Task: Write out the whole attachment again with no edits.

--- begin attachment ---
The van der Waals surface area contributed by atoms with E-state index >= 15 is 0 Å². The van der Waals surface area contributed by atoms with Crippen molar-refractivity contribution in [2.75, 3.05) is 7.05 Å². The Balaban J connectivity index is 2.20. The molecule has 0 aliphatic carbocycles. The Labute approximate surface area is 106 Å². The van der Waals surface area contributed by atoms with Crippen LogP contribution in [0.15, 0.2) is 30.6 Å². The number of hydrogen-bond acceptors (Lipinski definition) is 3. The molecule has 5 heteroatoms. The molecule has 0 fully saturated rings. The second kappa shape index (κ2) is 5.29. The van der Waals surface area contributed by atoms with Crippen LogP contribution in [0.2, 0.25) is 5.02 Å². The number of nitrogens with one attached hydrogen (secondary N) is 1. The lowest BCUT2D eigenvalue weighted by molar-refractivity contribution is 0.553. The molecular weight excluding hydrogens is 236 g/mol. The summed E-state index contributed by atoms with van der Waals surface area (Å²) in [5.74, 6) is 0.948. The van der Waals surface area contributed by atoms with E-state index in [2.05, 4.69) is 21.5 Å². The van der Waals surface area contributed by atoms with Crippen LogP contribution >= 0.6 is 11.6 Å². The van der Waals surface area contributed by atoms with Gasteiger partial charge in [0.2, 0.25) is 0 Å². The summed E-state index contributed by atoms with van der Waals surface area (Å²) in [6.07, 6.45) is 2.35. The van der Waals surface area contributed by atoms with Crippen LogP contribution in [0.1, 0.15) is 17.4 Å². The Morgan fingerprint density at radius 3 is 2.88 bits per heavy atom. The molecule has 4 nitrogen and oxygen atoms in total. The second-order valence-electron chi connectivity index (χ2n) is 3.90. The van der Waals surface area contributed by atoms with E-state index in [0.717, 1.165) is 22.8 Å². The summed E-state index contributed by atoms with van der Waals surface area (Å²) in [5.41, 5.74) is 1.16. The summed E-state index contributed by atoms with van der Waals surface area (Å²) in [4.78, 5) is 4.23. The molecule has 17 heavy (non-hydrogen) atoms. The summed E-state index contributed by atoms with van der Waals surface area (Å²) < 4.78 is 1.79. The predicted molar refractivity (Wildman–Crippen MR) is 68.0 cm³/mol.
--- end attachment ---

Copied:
The van der Waals surface area contributed by atoms with E-state index >= 15 is 0 Å². The van der Waals surface area contributed by atoms with Crippen molar-refractivity contribution in [2.75, 3.05) is 7.05 Å². The Balaban J connectivity index is 2.20. The molecule has 0 aliphatic carbocycles. The Labute approximate surface area is 106 Å². The van der Waals surface area contributed by atoms with Crippen LogP contribution in [0.15, 0.2) is 30.6 Å². The number of hydrogen-bond acceptors (Lipinski definition) is 3. The molecule has 5 heteroatoms. The molecule has 0 fully saturated rings. The second kappa shape index (κ2) is 5.29. The van der Waals surface area contributed by atoms with Crippen LogP contribution in [0.2, 0.25) is 5.02 Å². The number of nitrogens with one attached hydrogen (secondary N) is 1. The lowest BCUT2D eigenvalue weighted by molar-refractivity contribution is 0.553. The molecular weight excluding hydrogens is 236 g/mol. The summed E-state index contributed by atoms with van der Waals surface area (Å²) in [5.74, 6) is 0.948. The van der Waals surface area contributed by atoms with E-state index in [2.05, 4.69) is 21.5 Å². The van der Waals surface area contributed by atoms with Crippen LogP contribution >= 0.6 is 11.6 Å². The van der Waals surface area contributed by atoms with Gasteiger partial charge in [0.2, 0.25) is 0 Å². The summed E-state index contributed by atoms with van der Waals surface area (Å²) in [6.07, 6.45) is 2.35. The van der Waals surface area contributed by atoms with Crippen LogP contribution in [0.1, 0.15) is 17.4 Å². The Morgan fingerprint density at radius 3 is 2.88 bits per heavy atom. The molecule has 4 nitrogen and oxygen atoms in total. The second-order valence-electron chi connectivity index (χ2n) is 3.90. The van der Waals surface area contributed by atoms with E-state index in [0.717, 1.165) is 22.8 Å². The summed E-state index contributed by atoms with van der Waals surface area (Å²) in [5.41, 5.74) is 1.16. The summed E-state index contributed by atoms with van der Waals surface area (Å²) in [4.78, 5) is 4.23. The molecule has 17 heavy (non-hydrogen) atoms. The summed E-state index contributed by atoms with van der Waals surface area (Å²) < 4.78 is 1.79. The predicted molar refractivity (Wildman–Crippen MR) is 68.0 cm³/mol.